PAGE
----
How to boost certain frequencies? - diyAudio
Go Back   Home > Forums > Loudspeakers > Subwoofers

Please consider donating to help us continue to serve you.

Ads on/off / Custom Title / More PMs / More album space / Advanced printing & mass image saving
Reply
 
Thread Tools Search this Thread
Old 11th February 2013, 07:41 AM   #1
diyAudio Member
 
Join Date: May 2011
Default How to boost certain frequencies?

Is there a way to boost certain frequencies via circuitry? I am trying to boost frequencies as low as 5hz or lower if I can, is there a way to do this? What I am trying to do is apply a house curve down to single digits if I can.

Cheers

Last edited by JapanDave; 11th February 2013 at 07:49 AM.
  Reply With Quote
Old 11th February 2013, 10:20 AM   #2
OllBoll is offline OllBoll  Sweden
diyAudio Member
 
Join Date: Nov 2010
Either you read up on analogue circuitry or easier would probably be to do it through DSP. However, since you want to EQ so low you would need to have very high arithmetic precision on the DSP.
  Reply With Quote
Old 11th February 2013, 12:11 PM   #3
diyAudio Member
 
dimkasta's Avatar
 
Join Date: May 2010
Location: Athens
What are you trying to achieve? Boosting such low frequencies could also boost offsets and create problems with DC if the cutting slope is not steep enough.
  Reply With Quote
Old 11th February 2013, 12:14 PM   #4
tinitus is offline tinitus  Europe
diyAudio Moderator R.I.P.
 
Join Date: Nov 2005
there are special labs with such systems
very big, and complicated

used for different studies
basicly I think test objects or persons are literally placed inside a big speaker, which also happens to be a room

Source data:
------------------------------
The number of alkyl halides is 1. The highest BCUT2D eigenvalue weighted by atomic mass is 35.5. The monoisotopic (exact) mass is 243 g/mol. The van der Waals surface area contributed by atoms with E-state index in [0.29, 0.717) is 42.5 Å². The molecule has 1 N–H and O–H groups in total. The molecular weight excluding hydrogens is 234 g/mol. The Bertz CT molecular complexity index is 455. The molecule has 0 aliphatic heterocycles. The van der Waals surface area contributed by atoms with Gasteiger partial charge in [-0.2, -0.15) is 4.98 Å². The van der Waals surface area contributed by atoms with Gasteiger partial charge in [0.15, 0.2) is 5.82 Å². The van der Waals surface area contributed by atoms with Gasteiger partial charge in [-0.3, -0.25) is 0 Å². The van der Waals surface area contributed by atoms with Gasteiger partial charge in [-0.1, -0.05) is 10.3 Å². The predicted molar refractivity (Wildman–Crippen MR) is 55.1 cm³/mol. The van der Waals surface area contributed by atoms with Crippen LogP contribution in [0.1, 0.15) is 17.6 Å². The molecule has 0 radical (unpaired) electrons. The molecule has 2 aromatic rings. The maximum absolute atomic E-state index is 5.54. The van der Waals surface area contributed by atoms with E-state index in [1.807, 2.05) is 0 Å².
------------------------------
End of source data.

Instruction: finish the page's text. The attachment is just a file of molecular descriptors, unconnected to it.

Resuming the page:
funny to see a hell lot of woofers moving, but nothing else happens
  Reply With Quote
Old 11th February 2013, 12:24 PM   #5
diyAudio Member
 
Join Date: Oct 2011
Location: Center of the Map
FYI - I build portable powered speakers, some of which are configured for studio type powered monitors. I run my input into an combination active opamp filter that shaves off everything below 40 hz to eliminate the sub-harmonics and everything above 30 khz. The next stage consists of several opamp buffers to break out the frequencies to specific opamp filters and then to the amps, some chip-amps, and the proper speaker(s): tweeter, mid-range, and woofer. The point - I have tested this arrangement with and without the sub-harmonic filter and you can HEAR the difference when you have the filter in place. Amplifying anything below a Bass Guitar, 40 Hz, is bad news sonically. When I apply the 40 Hz High Pass Filter, the Bass sounds even better and crisp; a lesson learned.

Now to dive deeper into your question? Yes. There are numerous opamp audio filter calculators and tutorials on the Net that discuss "active opamp audio filtering." Elliot Sound Products (ESP) has some great schooling, example, and projects that will help you in your quest. Personally, I like his site a great deal.
  Reply With Quote
Old 11th February 2013, 03:20 PM   #6
diyAudio Member
 
Join Date: Apr 2009
Dave,

I would not use parametric eq below 20Hz anyway. Not really a good idea. Use a shelf boost with a knee in the 15-20Hz range if you must. Basically an LT type filter. You must be very careful messing around with EQ that low or amps and speakers will get damaged. Most any unit with a shelf filter can produce this type of boost. You could always get a Marchand Bassis
  Reply With Quote
Old 11th February 2013, 08:30 PM   #7
diyAudio Member
 
chris661's Avatar
 
Join Date: Feb 2008
Location: Sheffield
Blog Entries: 8
Any amp worth it's salt will stand it.

I'd expect bass drivers to run out of headroom very very quickly, even something really big.

Mark, that's certainly an interesting opinion WRT bass reproduction. What're your thoughts on reproducing a double bass, where the lowest string is tuned down at 31Hz?

Chris
  Reply With Quote
Old 11th February 2013, 10:29 PM   #8